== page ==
At the end of the fifth semester: Completed three additional three-credit courses for nine additional credits this semester, and forty-seven credits overall at the end of this semester; received reading lists and other relevant instruction from the comprehensive exam committee; completed the department foreign language translation exam, if not already passed at the end of the fourth semester; taken and passed courses from at least eight different tenured, tenure-track, or visiting faculty approved by tenured and tenure-track faculty; taken and passed at least one course in each of the five areas of the history of philosophy.
By the middle of the sixth semester: Passed the comprehensive exam.
At the end of the sixth semester: Passed the dissertation prospectus; completed the second or “proficiency” part of the foreign language requirement. (Graduate students typically will not have instructional, research, or any other assistantship duties during this semester.)
By the third week of the seventh semester: Passed the proficiency part of the foreign language requirement (if not already passed by the end of the sixth semester).
During the seventh, eighth, ninth, and tenth semesters: Have registered for full-time dissertation research designed for the completion of the required 72 credit-hours, the dissertation, and its oral defense.
By the end of the tenth semester: Complete and defend the dissertation and all requirements for receipt of a Ph.D. in philosophy. Graduate students for whom the faculty have approved longer courses of study shall complete and defend the dissertation and all requirements for receipt of a Ph.D. in philosophy according to that schedule of dissertation research and writing.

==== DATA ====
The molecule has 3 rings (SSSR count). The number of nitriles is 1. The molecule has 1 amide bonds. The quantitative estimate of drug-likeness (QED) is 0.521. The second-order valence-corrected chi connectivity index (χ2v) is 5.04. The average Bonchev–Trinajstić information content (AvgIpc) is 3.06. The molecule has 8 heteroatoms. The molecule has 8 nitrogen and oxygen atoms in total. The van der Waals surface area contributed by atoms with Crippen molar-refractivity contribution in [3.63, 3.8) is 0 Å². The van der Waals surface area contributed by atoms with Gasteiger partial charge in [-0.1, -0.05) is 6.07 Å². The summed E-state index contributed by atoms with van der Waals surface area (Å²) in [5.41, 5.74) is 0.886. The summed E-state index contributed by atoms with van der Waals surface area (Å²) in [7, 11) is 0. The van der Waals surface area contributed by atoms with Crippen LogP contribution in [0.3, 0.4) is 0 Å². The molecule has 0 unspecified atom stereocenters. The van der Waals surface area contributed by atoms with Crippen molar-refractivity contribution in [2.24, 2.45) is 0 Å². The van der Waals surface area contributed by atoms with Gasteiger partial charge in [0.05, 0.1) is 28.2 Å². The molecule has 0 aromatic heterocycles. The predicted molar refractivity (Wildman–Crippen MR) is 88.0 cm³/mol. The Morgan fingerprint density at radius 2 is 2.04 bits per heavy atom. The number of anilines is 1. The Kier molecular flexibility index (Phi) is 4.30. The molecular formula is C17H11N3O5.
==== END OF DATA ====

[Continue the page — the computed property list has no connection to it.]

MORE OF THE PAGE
Teaching, research, editing, and other assistantship and fellowship work
No student who enters the program with a bachelor’s degree will be required to teach or satisfy related or similar assistantship or fellowship obligations during semesters one (first term at VU) or six (term in which comprehensive exams and dissertation prospectus are to be completed). Students who apply unsuccessfully but in a timely manner and in good faith for major competitive study opportunities off-campus for dissertation-related research during their fourth year will be released from fellowship work duties during one semester of their fourth year in order to allow them to pursue a study opportunity similar to the one for which they applied. Students who apply successfully for funded off-campus study opportunities may, but only with the approval of the Director of Graduate Studies, stop their Vanderbilt funding clock during the duration of this external support.